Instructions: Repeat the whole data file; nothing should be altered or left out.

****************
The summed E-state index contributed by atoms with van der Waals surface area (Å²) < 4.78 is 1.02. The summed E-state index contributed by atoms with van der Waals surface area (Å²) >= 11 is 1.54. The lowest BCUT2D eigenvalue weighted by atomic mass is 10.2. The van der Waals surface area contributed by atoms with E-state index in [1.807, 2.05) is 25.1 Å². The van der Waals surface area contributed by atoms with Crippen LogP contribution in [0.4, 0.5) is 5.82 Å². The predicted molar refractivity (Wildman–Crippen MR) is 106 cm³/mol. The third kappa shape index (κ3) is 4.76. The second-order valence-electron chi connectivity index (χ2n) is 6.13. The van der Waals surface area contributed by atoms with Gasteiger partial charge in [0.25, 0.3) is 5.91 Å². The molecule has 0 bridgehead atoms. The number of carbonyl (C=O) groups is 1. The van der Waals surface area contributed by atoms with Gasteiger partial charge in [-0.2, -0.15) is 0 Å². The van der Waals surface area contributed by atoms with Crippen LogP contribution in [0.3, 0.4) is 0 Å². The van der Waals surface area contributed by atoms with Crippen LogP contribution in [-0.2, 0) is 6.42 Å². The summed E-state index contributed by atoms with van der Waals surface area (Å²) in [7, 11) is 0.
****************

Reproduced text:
The summed E-state index contributed by atoms with van der Waals surface area (Å²) < 4.78 is 1.02. The summed E-state index contributed by atoms with van der Waals surface area (Å²) >= 11 is 1.54. The lowest BCUT2D eigenvalue weighted by atomic mass is 10.2. The van der Waals surface area contributed by atoms with E-state index in [1.807, 2.05) is 25.1 Å². The van der Waals surface area contributed by atoms with Crippen LogP contribution in [0.4, 0.5) is 5.82 Å². The predicted molar refractivity (Wildman–Crippen MR) is 106 cm³/mol. The third kappa shape index (κ3) is 4.76. The second-order valence-electron chi connectivity index (χ2n) is 6.13. The van der Waals surface area contributed by atoms with Gasteiger partial charge in [0.25, 0.3) is 5.91 Å². The molecule has 0 bridgehead atoms. The number of carbonyl (C=O) groups is 1. The van der Waals surface area contributed by atoms with Gasteiger partial charge in [-0.2, -0.15) is 0 Å². The van der Waals surface area contributed by atoms with Crippen LogP contribution in [0.3, 0.4) is 0 Å². The van der Waals surface area contributed by atoms with Crippen LogP contribution in [-0.2, 0) is 6.42 Å². The summed E-state index contributed by atoms with van der Waals surface area (Å²) in [7, 11) is 0.